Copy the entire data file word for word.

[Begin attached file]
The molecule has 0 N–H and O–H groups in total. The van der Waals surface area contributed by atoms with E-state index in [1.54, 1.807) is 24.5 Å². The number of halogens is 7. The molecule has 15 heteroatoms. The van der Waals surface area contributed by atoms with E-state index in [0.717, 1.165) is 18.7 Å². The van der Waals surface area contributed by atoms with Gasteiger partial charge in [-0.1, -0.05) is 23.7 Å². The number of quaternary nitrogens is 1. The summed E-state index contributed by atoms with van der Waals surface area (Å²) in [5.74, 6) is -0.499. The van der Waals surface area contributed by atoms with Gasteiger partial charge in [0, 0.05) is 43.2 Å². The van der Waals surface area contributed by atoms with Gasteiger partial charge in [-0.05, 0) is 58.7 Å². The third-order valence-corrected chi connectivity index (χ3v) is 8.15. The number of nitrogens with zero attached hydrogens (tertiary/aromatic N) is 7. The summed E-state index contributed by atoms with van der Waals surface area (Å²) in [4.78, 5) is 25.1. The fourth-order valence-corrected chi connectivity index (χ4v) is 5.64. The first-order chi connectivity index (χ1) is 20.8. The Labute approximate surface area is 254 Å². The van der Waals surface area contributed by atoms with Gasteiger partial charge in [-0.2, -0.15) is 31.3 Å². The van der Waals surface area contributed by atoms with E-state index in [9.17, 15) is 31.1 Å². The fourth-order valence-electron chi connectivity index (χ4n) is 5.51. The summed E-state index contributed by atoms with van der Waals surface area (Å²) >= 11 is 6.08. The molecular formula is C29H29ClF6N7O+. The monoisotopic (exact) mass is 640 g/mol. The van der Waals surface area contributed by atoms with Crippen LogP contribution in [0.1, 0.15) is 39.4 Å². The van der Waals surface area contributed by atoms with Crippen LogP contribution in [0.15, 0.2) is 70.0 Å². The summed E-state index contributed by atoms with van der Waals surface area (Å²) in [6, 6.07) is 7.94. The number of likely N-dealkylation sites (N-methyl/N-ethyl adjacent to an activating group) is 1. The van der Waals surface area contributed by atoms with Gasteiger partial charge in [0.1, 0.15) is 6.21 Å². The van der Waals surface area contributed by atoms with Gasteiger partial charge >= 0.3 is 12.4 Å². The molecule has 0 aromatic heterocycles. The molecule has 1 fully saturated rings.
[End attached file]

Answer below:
The molecule has 0 N–H and O–H groups in total. The van der Waals surface area contributed by atoms with E-state index in [1.54, 1.807) is 24.5 Å². The number of halogens is 7. The molecule has 15 heteroatoms. The van der Waals surface area contributed by atoms with E-state index in [0.717, 1.165) is 18.7 Å². The van der Waals surface area contributed by atoms with Gasteiger partial charge in [-0.1, -0.05) is 23.7 Å². The number of quaternary nitrogens is 1. The summed E-state index contributed by atoms with van der Waals surface area (Å²) in [5.74, 6) is -0.499. The van der Waals surface area contributed by atoms with Gasteiger partial charge in [0, 0.05) is 43.2 Å². The van der Waals surface area contributed by atoms with Gasteiger partial charge in [-0.05, 0) is 58.7 Å². The third-order valence-corrected chi connectivity index (χ3v) is 8.15. The number of nitrogens with zero attached hydrogens (tertiary/aromatic N) is 7. The summed E-state index contributed by atoms with van der Waals surface area (Å²) in [4.78, 5) is 25.1. The fourth-order valence-corrected chi connectivity index (χ4v) is 5.64. The first-order chi connectivity index (χ1) is 20.8. The Labute approximate surface area is 254 Å². The van der Waals surface area contributed by atoms with Gasteiger partial charge in [-0.2, -0.15) is 31.3 Å². The van der Waals surface area contributed by atoms with E-state index in [9.17, 15) is 31.1 Å². The fourth-order valence-electron chi connectivity index (χ4n) is 5.51. The summed E-state index contributed by atoms with van der Waals surface area (Å²) >= 11 is 6.08. The molecular formula is C29H29ClF6N7O+. The monoisotopic (exact) mass is 640 g/mol. The van der Waals surface area contributed by atoms with Crippen LogP contribution in [0.1, 0.15) is 39.4 Å². The van der Waals surface area contributed by atoms with Crippen LogP contribution in [0.15, 0.2) is 70.0 Å². The summed E-state index contributed by atoms with van der Waals surface area (Å²) in [6, 6.07) is 7.94. The number of likely N-dealkylation sites (N-methyl/N-ethyl adjacent to an activating group) is 1. The van der Waals surface area contributed by atoms with Gasteiger partial charge in [0.1, 0.15) is 6.21 Å². The van der Waals surface area contributed by atoms with Gasteiger partial charge >= 0.3 is 12.4 Å². The molecule has 0 aromatic heterocycles. The molecule has 1 fully saturated rings.